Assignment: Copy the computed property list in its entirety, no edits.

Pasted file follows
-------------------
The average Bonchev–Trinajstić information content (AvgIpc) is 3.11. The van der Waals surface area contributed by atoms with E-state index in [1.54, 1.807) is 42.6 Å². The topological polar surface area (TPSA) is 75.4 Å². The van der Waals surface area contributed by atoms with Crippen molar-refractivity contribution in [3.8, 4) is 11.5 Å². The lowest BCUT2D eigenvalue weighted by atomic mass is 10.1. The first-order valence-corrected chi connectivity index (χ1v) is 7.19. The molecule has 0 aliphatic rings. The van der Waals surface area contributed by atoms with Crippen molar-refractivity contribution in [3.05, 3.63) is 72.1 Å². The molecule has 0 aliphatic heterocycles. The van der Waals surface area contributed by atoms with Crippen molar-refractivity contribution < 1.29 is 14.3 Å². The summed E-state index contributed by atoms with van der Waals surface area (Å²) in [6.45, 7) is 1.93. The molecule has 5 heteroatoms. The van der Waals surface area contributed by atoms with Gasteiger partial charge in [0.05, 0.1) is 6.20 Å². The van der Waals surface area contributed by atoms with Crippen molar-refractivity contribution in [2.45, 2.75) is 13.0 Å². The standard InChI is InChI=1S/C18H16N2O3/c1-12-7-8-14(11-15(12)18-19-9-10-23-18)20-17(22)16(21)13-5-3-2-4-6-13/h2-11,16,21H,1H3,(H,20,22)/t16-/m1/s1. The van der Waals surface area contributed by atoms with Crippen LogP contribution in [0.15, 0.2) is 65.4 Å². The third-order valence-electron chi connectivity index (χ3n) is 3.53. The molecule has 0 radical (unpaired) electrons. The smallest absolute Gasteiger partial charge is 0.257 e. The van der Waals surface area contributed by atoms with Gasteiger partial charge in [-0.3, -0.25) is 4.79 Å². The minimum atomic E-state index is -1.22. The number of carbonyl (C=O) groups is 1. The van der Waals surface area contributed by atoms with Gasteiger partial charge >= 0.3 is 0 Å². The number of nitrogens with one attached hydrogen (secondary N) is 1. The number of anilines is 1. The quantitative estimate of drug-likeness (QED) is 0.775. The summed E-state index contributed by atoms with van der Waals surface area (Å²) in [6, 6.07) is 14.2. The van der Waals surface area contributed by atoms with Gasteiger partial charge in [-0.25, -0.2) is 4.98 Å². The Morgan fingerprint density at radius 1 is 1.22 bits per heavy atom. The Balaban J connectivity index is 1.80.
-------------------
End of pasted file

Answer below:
The average Bonchev–Trinajstić information content (AvgIpc) is 3.11. The van der Waals surface area contributed by atoms with E-state index in [1.54, 1.807) is 42.6 Å². The topological polar surface area (TPSA) is 75.4 Å². The van der Waals surface area contributed by atoms with Crippen molar-refractivity contribution in [3.8, 4) is 11.5 Å². The lowest BCUT2D eigenvalue weighted by atomic mass is 10.1. The first-order valence-corrected chi connectivity index (χ1v) is 7.19. The molecule has 0 aliphatic rings. The van der Waals surface area contributed by atoms with Crippen molar-refractivity contribution in [3.05, 3.63) is 72.1 Å². The molecule has 0 aliphatic heterocycles. The van der Waals surface area contributed by atoms with Crippen molar-refractivity contribution < 1.29 is 14.3 Å². The summed E-state index contributed by atoms with van der Waals surface area (Å²) in [6.45, 7) is 1.93. The molecule has 5 heteroatoms. The van der Waals surface area contributed by atoms with Gasteiger partial charge in [0.05, 0.1) is 6.20 Å². The van der Waals surface area contributed by atoms with Crippen molar-refractivity contribution in [2.45, 2.75) is 13.0 Å². The standard InChI is InChI=1S/C18H16N2O3/c1-12-7-8-14(11-15(12)18-19-9-10-23-18)20-17(22)16(21)13-5-3-2-4-6-13/h2-11,16,21H,1H3,(H,20,22)/t16-/m1/s1. The van der Waals surface area contributed by atoms with Crippen LogP contribution in [0.15, 0.2) is 65.4 Å². The third-order valence-electron chi connectivity index (χ3n) is 3.53. The molecule has 0 radical (unpaired) electrons. The smallest absolute Gasteiger partial charge is 0.257 e. The van der Waals surface area contributed by atoms with Gasteiger partial charge in [-0.3, -0.25) is 4.79 Å². The minimum atomic E-state index is -1.22. The number of carbonyl (C=O) groups is 1. The van der Waals surface area contributed by atoms with Gasteiger partial charge >= 0.3 is 0 Å². The number of nitrogens with one attached hydrogen (secondary N) is 1. The number of anilines is 1. The quantitative estimate of drug-likeness (QED) is 0.775. The summed E-state index contributed by atoms with van der Waals surface area (Å²) in [6, 6.07) is 14.2. The van der Waals surface area contributed by atoms with Gasteiger partial charge in [-0.25, -0.2) is 4.98 Å². The Morgan fingerprint density at radius 1 is 1.22 bits per heavy atom. The Balaban J connectivity index is 1.80.